As the parent of a service member, you most likely saw your child as strong and skilled, too. When your capable son or daughter died, you undoubtedly struggled with the disconnect between youthful invincibility and death. In those early days of shock and disbelief, you probably asked yourself, and anyone else within ear shot, “How could my young, healthy and strong child be dead?”

66 percent of the total active duty force is younger than 30.

Parent-to-parent

“My baby was only nineteen.”

2. The service member led a purposeful life

Military service has an important purpose in our troubled world. Our service members understand the importance of this purpose and, to the best of their ability, each willingly contributes to it. Ask a service member who he works for, and most likely he’ll tell you, “I serve my country.” Ask a service member why she puts on the uniform and there’s a good chance she’ll say, “It’s the right thing to do.” Ask any service member why he or she will go into harm’s way and you’ll probably hear, “It’s my job.”

When your service member died it was a personal loss to you and your family and a public loss to society. At a young age, your son or daughter had already made a meaningful contribution to the greater good. Our society was robbed of this valued member who had the potential to contribute much more.

Your adult child’s death was a personal loss to you and a public loss to society.

3. The service member may have died a sudden, traumatic death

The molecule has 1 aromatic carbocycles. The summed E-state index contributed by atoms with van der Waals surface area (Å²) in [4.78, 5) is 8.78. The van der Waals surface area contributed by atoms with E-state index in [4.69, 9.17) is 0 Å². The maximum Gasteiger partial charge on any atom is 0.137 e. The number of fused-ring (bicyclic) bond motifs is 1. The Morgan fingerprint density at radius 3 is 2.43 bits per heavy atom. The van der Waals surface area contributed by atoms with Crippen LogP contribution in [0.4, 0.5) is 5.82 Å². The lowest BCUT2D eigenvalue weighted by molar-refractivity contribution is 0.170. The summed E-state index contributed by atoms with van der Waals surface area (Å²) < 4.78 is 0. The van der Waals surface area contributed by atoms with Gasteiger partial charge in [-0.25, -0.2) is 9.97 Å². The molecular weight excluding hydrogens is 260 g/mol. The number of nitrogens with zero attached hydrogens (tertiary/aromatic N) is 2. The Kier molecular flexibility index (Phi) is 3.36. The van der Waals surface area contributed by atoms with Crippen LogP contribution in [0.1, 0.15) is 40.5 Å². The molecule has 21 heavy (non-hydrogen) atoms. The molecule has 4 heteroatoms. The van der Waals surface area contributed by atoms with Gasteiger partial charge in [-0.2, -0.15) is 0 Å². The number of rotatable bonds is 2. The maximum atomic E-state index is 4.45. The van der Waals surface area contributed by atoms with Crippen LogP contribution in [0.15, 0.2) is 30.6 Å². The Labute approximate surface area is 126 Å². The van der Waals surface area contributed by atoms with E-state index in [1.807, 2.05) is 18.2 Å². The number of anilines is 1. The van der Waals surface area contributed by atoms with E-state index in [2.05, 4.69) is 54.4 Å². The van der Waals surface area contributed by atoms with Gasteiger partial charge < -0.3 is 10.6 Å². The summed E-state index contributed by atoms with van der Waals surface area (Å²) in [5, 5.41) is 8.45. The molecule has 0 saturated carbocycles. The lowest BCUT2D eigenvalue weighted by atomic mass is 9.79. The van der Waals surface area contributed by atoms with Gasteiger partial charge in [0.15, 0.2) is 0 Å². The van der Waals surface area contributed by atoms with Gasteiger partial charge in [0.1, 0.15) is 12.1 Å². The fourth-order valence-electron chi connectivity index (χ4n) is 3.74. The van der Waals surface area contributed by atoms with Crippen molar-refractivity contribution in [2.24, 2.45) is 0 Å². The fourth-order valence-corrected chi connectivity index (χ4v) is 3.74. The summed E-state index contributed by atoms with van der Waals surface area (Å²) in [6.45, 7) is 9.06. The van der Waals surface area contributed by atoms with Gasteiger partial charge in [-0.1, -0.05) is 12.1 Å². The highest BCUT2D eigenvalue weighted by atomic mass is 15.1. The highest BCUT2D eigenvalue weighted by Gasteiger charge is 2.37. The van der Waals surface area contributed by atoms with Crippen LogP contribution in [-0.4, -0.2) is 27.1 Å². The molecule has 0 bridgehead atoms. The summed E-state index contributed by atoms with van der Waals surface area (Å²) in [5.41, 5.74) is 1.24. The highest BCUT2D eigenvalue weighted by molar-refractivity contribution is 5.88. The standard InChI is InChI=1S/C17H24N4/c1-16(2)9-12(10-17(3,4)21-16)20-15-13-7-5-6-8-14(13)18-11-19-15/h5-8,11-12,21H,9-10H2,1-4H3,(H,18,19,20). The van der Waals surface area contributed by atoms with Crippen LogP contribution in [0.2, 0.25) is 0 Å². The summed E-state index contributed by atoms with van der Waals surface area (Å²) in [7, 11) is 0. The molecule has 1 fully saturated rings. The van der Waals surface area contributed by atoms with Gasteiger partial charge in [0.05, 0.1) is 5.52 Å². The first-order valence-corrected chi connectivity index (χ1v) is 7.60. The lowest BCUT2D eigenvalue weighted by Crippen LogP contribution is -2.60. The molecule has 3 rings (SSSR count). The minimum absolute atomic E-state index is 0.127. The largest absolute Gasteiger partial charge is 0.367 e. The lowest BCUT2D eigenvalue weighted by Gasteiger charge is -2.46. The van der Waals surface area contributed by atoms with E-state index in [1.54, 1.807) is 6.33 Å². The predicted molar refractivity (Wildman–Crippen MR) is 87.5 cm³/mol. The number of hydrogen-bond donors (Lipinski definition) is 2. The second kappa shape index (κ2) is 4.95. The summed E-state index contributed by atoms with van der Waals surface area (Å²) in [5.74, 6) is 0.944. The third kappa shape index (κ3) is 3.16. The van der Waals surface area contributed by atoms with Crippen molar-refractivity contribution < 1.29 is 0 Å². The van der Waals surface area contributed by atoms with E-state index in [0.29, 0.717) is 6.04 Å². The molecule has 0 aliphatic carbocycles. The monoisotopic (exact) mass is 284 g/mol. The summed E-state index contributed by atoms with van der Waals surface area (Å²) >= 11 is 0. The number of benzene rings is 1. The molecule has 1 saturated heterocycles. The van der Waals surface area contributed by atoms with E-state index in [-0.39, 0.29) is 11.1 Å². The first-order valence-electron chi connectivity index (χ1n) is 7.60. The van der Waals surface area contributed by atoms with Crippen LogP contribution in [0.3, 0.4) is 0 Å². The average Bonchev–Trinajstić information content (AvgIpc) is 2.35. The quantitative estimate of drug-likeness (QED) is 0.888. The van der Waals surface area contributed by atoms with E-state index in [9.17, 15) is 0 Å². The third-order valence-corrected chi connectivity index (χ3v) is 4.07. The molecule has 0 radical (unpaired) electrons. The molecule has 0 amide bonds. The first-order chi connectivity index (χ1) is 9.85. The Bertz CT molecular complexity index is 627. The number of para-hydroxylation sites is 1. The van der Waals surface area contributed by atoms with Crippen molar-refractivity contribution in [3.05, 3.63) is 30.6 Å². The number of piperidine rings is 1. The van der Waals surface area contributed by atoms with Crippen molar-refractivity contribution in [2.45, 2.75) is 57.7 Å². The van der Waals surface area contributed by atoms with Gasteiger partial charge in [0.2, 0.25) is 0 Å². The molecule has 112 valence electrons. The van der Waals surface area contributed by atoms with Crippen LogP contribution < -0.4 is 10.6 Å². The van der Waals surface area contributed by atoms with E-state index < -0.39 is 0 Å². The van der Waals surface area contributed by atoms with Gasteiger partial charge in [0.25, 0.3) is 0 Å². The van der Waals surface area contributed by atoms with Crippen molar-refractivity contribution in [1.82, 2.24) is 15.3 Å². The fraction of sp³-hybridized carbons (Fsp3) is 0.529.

Most military deaths are sudden ones. If your son or daughter died a sudden, traumatic death, you had to contend with the unexpectedness of the death, the preventability or deliberateness of it and the known or unknown damage inflicted onto your child’s body, especially if it wasn’t viewable or recoverable. These factors had a great influence on how you reacted initially, and what you struggle with now and in the future.

You didn’t send your child out the door and potentially into harm’s way expecting your son or daughter to die. While you may have feared for your child’s safety—especially if he or she had a high-risk occupation or went off to war—you anticipated your child would live and eventually make his or her way home.

You may have feared for your child’s safety, but you anticipated your child would live and eventually make his or her way home.

Parent-to-parent

“My son’s remains came home to me four separate times.”

4. The service member possibly died on deployment or in another operation

Deployments and military operations are a necessary part of the military’s job. They occur for peacekeeping purposes, armed combat, deterrence, humanitarian needs, to show the flag and to pre-position military assets in the world’s hot spots.

If your son or daughter died on deployment or in some other military operation, you likely dealt with a distant scene of death, limited details and information, and the transportation of your child’s body back to the States. There was little you could do but sit and wait. Because the recovery and identification of the deceased are a part of the military’s casualty process, you had no control over this process, even though this was your son or daughter.

You had no control over the process to bring your child home.

Parent-to-parent

“She was twenty-two days away from the end of her deployment”